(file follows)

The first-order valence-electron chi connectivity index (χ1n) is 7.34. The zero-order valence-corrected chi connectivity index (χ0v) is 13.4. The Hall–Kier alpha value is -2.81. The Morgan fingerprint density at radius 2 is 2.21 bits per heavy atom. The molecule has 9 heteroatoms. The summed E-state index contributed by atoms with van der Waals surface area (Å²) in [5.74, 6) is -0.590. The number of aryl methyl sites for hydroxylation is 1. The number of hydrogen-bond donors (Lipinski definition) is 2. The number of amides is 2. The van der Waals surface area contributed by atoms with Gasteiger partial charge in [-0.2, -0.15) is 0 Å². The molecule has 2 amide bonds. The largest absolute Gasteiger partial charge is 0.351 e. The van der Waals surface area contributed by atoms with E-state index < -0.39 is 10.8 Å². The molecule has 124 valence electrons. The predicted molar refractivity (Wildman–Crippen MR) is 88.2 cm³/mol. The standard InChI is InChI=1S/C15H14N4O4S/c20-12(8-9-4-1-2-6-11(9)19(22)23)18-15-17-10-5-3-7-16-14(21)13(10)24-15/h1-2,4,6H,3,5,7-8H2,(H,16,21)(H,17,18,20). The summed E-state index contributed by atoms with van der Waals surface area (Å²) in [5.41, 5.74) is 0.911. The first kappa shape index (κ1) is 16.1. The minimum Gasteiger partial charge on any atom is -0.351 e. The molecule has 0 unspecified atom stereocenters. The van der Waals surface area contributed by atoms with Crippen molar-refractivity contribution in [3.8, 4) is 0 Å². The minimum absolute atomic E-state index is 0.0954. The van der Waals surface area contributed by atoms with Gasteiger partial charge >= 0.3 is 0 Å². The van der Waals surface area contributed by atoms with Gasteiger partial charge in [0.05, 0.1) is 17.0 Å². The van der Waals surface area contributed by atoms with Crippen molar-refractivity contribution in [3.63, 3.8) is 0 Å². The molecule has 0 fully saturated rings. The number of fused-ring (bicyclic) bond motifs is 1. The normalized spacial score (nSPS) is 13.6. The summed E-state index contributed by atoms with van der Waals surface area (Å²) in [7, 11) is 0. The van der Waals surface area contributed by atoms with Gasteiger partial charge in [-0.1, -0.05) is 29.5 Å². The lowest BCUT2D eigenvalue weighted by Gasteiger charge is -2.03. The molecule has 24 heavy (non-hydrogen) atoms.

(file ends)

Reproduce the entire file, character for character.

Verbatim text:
The first-order valence-electron chi connectivity index (χ1n) is 7.34. The zero-order valence-corrected chi connectivity index (χ0v) is 13.4. The Hall–Kier alpha value is -2.81. The Morgan fingerprint density at radius 2 is 2.21 bits per heavy atom. The molecule has 9 heteroatoms. The summed E-state index contributed by atoms with van der Waals surface area (Å²) in [5.74, 6) is -0.590. The number of aryl methyl sites for hydroxylation is 1. The number of hydrogen-bond donors (Lipinski definition) is 2. The number of amides is 2. The van der Waals surface area contributed by atoms with Gasteiger partial charge in [-0.2, -0.15) is 0 Å². The molecule has 2 amide bonds. The largest absolute Gasteiger partial charge is 0.351 e. The van der Waals surface area contributed by atoms with E-state index < -0.39 is 10.8 Å². The molecule has 124 valence electrons. The predicted molar refractivity (Wildman–Crippen MR) is 88.2 cm³/mol. The standard InChI is InChI=1S/C15H14N4O4S/c20-12(8-9-4-1-2-6-11(9)19(22)23)18-15-17-10-5-3-7-16-14(21)13(10)24-15/h1-2,4,6H,3,5,7-8H2,(H,16,21)(H,17,18,20). The summed E-state index contributed by atoms with van der Waals surface area (Å²) in [5.41, 5.74) is 0.911. The first kappa shape index (κ1) is 16.1. The minimum Gasteiger partial charge on any atom is -0.351 e. The molecule has 0 unspecified atom stereocenters. The van der Waals surface area contributed by atoms with Crippen molar-refractivity contribution in [3.8, 4) is 0 Å². The minimum absolute atomic E-state index is 0.0954. The van der Waals surface area contributed by atoms with Gasteiger partial charge >= 0.3 is 0 Å². The van der Waals surface area contributed by atoms with Gasteiger partial charge in [0.05, 0.1) is 17.0 Å². The van der Waals surface area contributed by atoms with Crippen molar-refractivity contribution in [3.63, 3.8) is 0 Å². The molecule has 0 fully saturated rings. The number of fused-ring (bicyclic) bond motifs is 1. The normalized spacial score (nSPS) is 13.6. The summed E-state index contributed by atoms with van der Waals surface area (Å²) in [7, 11) is 0. The van der Waals surface area contributed by atoms with Gasteiger partial charge in [-0.1, -0.05) is 29.5 Å². The lowest BCUT2D eigenvalue weighted by Gasteiger charge is -2.03. The molecule has 24 heavy (non-hydrogen) atoms.